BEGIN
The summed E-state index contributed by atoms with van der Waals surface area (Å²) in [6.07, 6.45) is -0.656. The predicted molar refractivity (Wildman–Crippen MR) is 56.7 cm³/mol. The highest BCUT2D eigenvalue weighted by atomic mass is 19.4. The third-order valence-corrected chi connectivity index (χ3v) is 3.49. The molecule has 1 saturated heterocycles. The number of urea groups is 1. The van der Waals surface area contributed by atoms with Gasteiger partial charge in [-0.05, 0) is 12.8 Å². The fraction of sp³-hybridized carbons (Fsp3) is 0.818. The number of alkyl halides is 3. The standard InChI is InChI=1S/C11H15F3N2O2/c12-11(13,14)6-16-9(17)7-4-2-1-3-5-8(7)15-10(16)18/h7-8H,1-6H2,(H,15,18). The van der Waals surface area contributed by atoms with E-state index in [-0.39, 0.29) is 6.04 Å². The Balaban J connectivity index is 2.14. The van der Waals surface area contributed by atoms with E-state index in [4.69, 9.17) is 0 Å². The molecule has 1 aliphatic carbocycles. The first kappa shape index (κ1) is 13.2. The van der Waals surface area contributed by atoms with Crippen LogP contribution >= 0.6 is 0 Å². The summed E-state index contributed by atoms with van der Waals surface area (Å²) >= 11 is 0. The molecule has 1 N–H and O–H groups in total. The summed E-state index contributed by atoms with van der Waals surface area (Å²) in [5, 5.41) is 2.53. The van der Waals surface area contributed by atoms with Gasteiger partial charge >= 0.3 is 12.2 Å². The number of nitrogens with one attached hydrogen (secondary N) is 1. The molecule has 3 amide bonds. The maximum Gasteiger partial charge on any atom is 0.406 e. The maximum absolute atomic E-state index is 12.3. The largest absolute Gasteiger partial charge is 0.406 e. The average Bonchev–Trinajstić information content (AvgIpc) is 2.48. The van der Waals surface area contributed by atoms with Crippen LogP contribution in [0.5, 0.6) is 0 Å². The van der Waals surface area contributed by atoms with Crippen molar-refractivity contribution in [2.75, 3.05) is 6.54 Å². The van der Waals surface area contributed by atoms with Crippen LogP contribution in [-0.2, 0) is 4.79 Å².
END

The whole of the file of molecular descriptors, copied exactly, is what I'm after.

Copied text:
The summed E-state index contributed by atoms with van der Waals surface area (Å²) in [6.07, 6.45) is -0.656. The predicted molar refractivity (Wildman–Crippen MR) is 56.7 cm³/mol. The highest BCUT2D eigenvalue weighted by atomic mass is 19.4. The third-order valence-corrected chi connectivity index (χ3v) is 3.49. The molecule has 1 saturated heterocycles. The number of urea groups is 1. The van der Waals surface area contributed by atoms with Gasteiger partial charge in [-0.05, 0) is 12.8 Å². The fraction of sp³-hybridized carbons (Fsp3) is 0.818. The number of alkyl halides is 3. The standard InChI is InChI=1S/C11H15F3N2O2/c12-11(13,14)6-16-9(17)7-4-2-1-3-5-8(7)15-10(16)18/h7-8H,1-6H2,(H,15,18). The van der Waals surface area contributed by atoms with E-state index in [-0.39, 0.29) is 6.04 Å². The Balaban J connectivity index is 2.14. The van der Waals surface area contributed by atoms with E-state index in [4.69, 9.17) is 0 Å². The molecule has 1 aliphatic carbocycles. The first kappa shape index (κ1) is 13.2. The van der Waals surface area contributed by atoms with Crippen LogP contribution >= 0.6 is 0 Å². The summed E-state index contributed by atoms with van der Waals surface area (Å²) >= 11 is 0. The molecule has 1 N–H and O–H groups in total. The summed E-state index contributed by atoms with van der Waals surface area (Å²) in [5, 5.41) is 2.53. The van der Waals surface area contributed by atoms with Gasteiger partial charge >= 0.3 is 12.2 Å². The number of nitrogens with one attached hydrogen (secondary N) is 1. The molecule has 3 amide bonds. The maximum Gasteiger partial charge on any atom is 0.406 e. The maximum absolute atomic E-state index is 12.3. The largest absolute Gasteiger partial charge is 0.406 e. The average Bonchev–Trinajstić information content (AvgIpc) is 2.48. The van der Waals surface area contributed by atoms with Crippen LogP contribution in [0.5, 0.6) is 0 Å². The van der Waals surface area contributed by atoms with Crippen molar-refractivity contribution in [2.75, 3.05) is 6.54 Å². The van der Waals surface area contributed by atoms with Crippen LogP contribution in [-0.2, 0) is 4.79 Å².